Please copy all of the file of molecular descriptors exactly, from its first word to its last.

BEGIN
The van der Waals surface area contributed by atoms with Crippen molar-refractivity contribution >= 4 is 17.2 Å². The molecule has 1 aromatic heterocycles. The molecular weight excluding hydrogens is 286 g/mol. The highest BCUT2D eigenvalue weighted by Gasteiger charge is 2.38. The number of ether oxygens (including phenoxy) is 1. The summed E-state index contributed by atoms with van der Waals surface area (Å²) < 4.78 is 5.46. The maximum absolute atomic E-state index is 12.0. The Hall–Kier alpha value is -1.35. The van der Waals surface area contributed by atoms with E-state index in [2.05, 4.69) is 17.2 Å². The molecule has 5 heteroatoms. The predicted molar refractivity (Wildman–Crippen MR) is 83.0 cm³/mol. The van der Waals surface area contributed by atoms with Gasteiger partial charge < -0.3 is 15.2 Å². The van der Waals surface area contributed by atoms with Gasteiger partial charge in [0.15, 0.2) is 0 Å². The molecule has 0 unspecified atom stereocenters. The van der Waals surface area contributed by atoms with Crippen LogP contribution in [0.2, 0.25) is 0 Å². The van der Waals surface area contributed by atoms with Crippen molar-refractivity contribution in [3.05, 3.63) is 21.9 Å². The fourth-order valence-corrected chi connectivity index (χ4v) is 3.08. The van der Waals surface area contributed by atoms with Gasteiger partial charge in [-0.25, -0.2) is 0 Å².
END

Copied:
The van der Waals surface area contributed by atoms with Crippen molar-refractivity contribution >= 4 is 17.2 Å². The molecule has 1 aromatic heterocycles. The molecular weight excluding hydrogens is 286 g/mol. The highest BCUT2D eigenvalue weighted by Gasteiger charge is 2.38. The number of ether oxygens (including phenoxy) is 1. The summed E-state index contributed by atoms with van der Waals surface area (Å²) < 4.78 is 5.46. The maximum absolute atomic E-state index is 12.0. The Hall–Kier alpha value is -1.35. The van der Waals surface area contributed by atoms with E-state index in [2.05, 4.69) is 17.2 Å². The molecule has 5 heteroatoms. The predicted molar refractivity (Wildman–Crippen MR) is 83.0 cm³/mol. The van der Waals surface area contributed by atoms with Gasteiger partial charge < -0.3 is 15.2 Å². The van der Waals surface area contributed by atoms with Gasteiger partial charge in [0.15, 0.2) is 0 Å². The molecule has 0 unspecified atom stereocenters. The van der Waals surface area contributed by atoms with Crippen LogP contribution in [0.2, 0.25) is 0 Å². The van der Waals surface area contributed by atoms with Crippen molar-refractivity contribution in [3.05, 3.63) is 21.9 Å². The fourth-order valence-corrected chi connectivity index (χ4v) is 3.08. The van der Waals surface area contributed by atoms with Gasteiger partial charge in [-0.25, -0.2) is 0 Å².